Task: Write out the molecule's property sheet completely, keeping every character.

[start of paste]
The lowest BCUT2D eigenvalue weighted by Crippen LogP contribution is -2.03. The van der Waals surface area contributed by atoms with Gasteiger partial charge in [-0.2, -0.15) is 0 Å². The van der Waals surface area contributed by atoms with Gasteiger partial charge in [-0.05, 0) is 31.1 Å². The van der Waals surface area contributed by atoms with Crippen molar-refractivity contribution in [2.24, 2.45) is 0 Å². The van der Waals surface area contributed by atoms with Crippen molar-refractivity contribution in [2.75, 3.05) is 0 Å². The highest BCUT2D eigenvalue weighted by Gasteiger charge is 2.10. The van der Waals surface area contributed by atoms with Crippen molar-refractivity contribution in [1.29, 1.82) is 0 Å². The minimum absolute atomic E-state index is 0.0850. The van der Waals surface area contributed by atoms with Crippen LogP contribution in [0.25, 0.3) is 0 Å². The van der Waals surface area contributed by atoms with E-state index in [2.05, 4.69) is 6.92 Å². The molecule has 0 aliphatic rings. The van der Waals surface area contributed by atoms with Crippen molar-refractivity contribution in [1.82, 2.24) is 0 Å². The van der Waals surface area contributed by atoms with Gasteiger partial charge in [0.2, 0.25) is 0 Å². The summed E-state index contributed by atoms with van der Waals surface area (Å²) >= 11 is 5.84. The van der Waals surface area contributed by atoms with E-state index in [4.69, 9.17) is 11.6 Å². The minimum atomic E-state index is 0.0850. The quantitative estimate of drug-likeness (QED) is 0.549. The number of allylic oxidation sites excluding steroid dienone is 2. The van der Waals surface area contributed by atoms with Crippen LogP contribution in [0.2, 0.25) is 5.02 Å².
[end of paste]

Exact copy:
The lowest BCUT2D eigenvalue weighted by Crippen LogP contribution is -2.03. The van der Waals surface area contributed by atoms with Gasteiger partial charge in [-0.2, -0.15) is 0 Å². The van der Waals surface area contributed by atoms with Gasteiger partial charge in [-0.05, 0) is 31.1 Å². The van der Waals surface area contributed by atoms with Crippen molar-refractivity contribution in [2.24, 2.45) is 0 Å². The van der Waals surface area contributed by atoms with Crippen molar-refractivity contribution in [2.75, 3.05) is 0 Å². The highest BCUT2D eigenvalue weighted by Gasteiger charge is 2.10. The van der Waals surface area contributed by atoms with Crippen molar-refractivity contribution in [1.29, 1.82) is 0 Å². The minimum absolute atomic E-state index is 0.0850. The van der Waals surface area contributed by atoms with Crippen LogP contribution in [0.25, 0.3) is 0 Å². The van der Waals surface area contributed by atoms with E-state index in [2.05, 4.69) is 6.92 Å². The molecule has 0 aliphatic rings. The van der Waals surface area contributed by atoms with Crippen molar-refractivity contribution in [1.82, 2.24) is 0 Å². The van der Waals surface area contributed by atoms with Gasteiger partial charge in [0.2, 0.25) is 0 Å². The summed E-state index contributed by atoms with van der Waals surface area (Å²) >= 11 is 5.84. The van der Waals surface area contributed by atoms with E-state index in [4.69, 9.17) is 11.6 Å². The minimum atomic E-state index is 0.0850. The quantitative estimate of drug-likeness (QED) is 0.549. The number of allylic oxidation sites excluding steroid dienone is 2. The van der Waals surface area contributed by atoms with Crippen LogP contribution in [0.2, 0.25) is 5.02 Å².